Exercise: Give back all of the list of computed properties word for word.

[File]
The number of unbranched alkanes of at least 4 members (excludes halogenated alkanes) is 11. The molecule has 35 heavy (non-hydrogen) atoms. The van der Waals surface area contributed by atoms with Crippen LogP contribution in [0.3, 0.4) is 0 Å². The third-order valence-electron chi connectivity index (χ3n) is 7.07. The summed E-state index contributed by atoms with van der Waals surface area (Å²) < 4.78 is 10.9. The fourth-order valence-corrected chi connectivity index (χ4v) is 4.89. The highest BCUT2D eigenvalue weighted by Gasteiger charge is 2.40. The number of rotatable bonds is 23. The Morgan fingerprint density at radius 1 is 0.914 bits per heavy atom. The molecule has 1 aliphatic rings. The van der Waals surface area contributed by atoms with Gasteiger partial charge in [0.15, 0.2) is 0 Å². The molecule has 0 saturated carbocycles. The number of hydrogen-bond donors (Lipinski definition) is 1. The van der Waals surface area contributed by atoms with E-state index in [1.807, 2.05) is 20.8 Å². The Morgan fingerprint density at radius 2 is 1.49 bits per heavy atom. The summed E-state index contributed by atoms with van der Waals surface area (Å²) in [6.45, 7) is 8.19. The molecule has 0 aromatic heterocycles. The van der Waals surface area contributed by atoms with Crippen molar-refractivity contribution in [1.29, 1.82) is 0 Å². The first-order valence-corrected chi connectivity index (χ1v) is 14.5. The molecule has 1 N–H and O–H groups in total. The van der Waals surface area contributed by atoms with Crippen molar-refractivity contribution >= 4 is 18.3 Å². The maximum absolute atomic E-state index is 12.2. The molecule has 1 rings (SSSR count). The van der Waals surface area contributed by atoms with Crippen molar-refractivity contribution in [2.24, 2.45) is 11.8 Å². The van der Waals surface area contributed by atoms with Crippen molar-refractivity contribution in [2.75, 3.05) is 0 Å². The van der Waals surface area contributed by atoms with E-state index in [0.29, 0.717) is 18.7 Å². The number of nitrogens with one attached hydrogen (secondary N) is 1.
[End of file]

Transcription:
The number of unbranched alkanes of at least 4 members (excludes halogenated alkanes) is 11. The molecule has 35 heavy (non-hydrogen) atoms. The van der Waals surface area contributed by atoms with Crippen LogP contribution in [0.3, 0.4) is 0 Å². The third-order valence-electron chi connectivity index (χ3n) is 7.07. The summed E-state index contributed by atoms with van der Waals surface area (Å²) < 4.78 is 10.9. The fourth-order valence-corrected chi connectivity index (χ4v) is 4.89. The highest BCUT2D eigenvalue weighted by Gasteiger charge is 2.40. The number of rotatable bonds is 23. The Morgan fingerprint density at radius 1 is 0.914 bits per heavy atom. The molecule has 1 aliphatic rings. The van der Waals surface area contributed by atoms with Gasteiger partial charge in [0.15, 0.2) is 0 Å². The molecule has 0 saturated carbocycles. The number of hydrogen-bond donors (Lipinski definition) is 1. The van der Waals surface area contributed by atoms with E-state index in [1.807, 2.05) is 20.8 Å². The Morgan fingerprint density at radius 2 is 1.49 bits per heavy atom. The summed E-state index contributed by atoms with van der Waals surface area (Å²) in [6.45, 7) is 8.19. The molecule has 0 aromatic heterocycles. The van der Waals surface area contributed by atoms with Crippen molar-refractivity contribution in [1.29, 1.82) is 0 Å². The first-order valence-corrected chi connectivity index (χ1v) is 14.5. The molecule has 1 N–H and O–H groups in total. The van der Waals surface area contributed by atoms with Crippen molar-refractivity contribution >= 4 is 18.3 Å². The maximum absolute atomic E-state index is 12.2. The molecule has 1 rings (SSSR count). The van der Waals surface area contributed by atoms with Crippen molar-refractivity contribution in [2.24, 2.45) is 11.8 Å². The van der Waals surface area contributed by atoms with Crippen molar-refractivity contribution in [2.75, 3.05) is 0 Å². The van der Waals surface area contributed by atoms with E-state index in [0.29, 0.717) is 18.7 Å². The number of nitrogens with one attached hydrogen (secondary N) is 1.